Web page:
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When can police search people or property without a warrant?

On Behalf of | Aug 18, 2022 | Criminal Defense |

To convict a person of a crime, police and prosecutors need evidence. It is the prosecutor’s burden to prove that people are guilty beyond a reasonable doubt of the crime and they rely on the evidence gathered by the police to try and meet their burden. When police are gathering evidence, they need to follow rules and cannot just take whatever they want to take.

All people are protected against unreasonable searches and seizures of property under the Fourth Amendment of the U.S. Constitution. What is considered reasonable has been debated over the years through various cases decided by the Supreme Court of the United Sates. In many situations, the law requires that police obtain search warrants before searching people and property, but there are exceptions to that rule.

Situations when police can search without a warrant

People are afforded the most protection inside their homes. Police almost always need a search warrant to enter a home. However, there are exceptions to this as well. Those exceptions allow police to search a home if they have consent; if it is part of a lawful arrest; if there is an emergency situation that needs to be remedied faster than they can obtain a warrant; or if the police see items inside the home in plain view from where they are standing outside of the home.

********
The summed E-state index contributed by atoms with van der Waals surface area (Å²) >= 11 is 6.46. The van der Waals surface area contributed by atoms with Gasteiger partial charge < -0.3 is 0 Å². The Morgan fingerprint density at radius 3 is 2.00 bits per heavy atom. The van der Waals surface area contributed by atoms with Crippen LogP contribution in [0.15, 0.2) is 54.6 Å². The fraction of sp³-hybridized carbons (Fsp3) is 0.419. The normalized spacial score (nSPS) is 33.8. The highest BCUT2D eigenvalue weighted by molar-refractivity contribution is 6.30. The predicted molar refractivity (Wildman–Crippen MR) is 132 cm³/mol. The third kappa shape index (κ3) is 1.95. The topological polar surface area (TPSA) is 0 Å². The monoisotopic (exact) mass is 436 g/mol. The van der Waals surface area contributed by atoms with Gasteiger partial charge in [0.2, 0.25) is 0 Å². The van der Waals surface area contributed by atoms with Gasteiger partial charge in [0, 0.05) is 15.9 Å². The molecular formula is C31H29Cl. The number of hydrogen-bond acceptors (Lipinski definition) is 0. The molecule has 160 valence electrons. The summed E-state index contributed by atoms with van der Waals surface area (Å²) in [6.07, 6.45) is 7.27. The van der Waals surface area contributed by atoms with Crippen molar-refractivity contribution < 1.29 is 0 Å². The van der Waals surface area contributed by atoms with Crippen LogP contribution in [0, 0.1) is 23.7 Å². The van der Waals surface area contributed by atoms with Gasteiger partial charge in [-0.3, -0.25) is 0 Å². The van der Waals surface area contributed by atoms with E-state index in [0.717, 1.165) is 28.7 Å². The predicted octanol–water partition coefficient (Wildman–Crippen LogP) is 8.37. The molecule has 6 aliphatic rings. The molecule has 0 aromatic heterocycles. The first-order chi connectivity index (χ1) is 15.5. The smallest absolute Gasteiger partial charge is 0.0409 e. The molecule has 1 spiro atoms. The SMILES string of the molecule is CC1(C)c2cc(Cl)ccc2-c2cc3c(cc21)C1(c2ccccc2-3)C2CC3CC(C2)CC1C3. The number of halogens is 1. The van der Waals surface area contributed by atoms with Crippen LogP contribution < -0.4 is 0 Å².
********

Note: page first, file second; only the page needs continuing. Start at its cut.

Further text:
Police are also able to conduct brief pat-down searches of people without a warrant if they have a reasonable belief that they are involved in criminal activity and also to check for weapons.

Police are granted much more freedom when searching a vehicle. They can search vehicles without a warrant if they believe there is evidence of a crime inside the vehicle. They can also search the driver and passengers as part of a legal traffic stop. Police can have dogs sniff the outside of vehicles as well.

There are various ways that police in Texas obtain the evidence they need to convict people of crimes. However, searching people and property produces some of the best evidence. Police must follow the law when doing this though. If they do not follow the law regarding searches, any evidence found during the search may be thrown out and convictions become much less likely. Experienced attorneys understand the laws police must follow and may be a useful resource.